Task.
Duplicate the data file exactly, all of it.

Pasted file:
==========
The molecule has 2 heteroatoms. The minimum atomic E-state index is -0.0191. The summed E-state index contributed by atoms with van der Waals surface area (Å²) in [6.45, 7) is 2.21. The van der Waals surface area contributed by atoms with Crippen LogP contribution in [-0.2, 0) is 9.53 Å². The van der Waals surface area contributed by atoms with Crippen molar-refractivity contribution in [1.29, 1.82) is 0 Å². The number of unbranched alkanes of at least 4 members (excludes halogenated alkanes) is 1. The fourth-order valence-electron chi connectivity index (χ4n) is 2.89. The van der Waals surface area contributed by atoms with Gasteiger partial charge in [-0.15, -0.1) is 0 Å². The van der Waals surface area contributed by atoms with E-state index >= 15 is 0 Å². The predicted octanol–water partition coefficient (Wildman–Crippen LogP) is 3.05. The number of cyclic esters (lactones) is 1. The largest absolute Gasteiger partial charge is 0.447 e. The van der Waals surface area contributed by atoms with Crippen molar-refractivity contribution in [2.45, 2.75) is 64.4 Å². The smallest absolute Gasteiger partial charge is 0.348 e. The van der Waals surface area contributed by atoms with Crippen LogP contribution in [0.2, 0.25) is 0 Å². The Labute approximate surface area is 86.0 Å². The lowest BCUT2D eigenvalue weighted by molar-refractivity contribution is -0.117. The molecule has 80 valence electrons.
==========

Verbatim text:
The molecule has 2 heteroatoms. The minimum atomic E-state index is -0.0191. The summed E-state index contributed by atoms with van der Waals surface area (Å²) in [6.45, 7) is 2.21. The van der Waals surface area contributed by atoms with Crippen LogP contribution in [-0.2, 0) is 9.53 Å². The van der Waals surface area contributed by atoms with Crippen molar-refractivity contribution in [1.29, 1.82) is 0 Å². The number of unbranched alkanes of at least 4 members (excludes halogenated alkanes) is 1. The fourth-order valence-electron chi connectivity index (χ4n) is 2.89. The van der Waals surface area contributed by atoms with Gasteiger partial charge in [-0.15, -0.1) is 0 Å². The van der Waals surface area contributed by atoms with E-state index >= 15 is 0 Å². The predicted octanol–water partition coefficient (Wildman–Crippen LogP) is 3.05. The number of cyclic esters (lactones) is 1. The largest absolute Gasteiger partial charge is 0.447 e. The van der Waals surface area contributed by atoms with Crippen molar-refractivity contribution in [2.45, 2.75) is 64.4 Å². The smallest absolute Gasteiger partial charge is 0.348 e. The van der Waals surface area contributed by atoms with Crippen LogP contribution in [0.2, 0.25) is 0 Å². The Labute approximate surface area is 86.0 Å². The lowest BCUT2D eigenvalue weighted by molar-refractivity contribution is -0.117. The molecule has 80 valence electrons.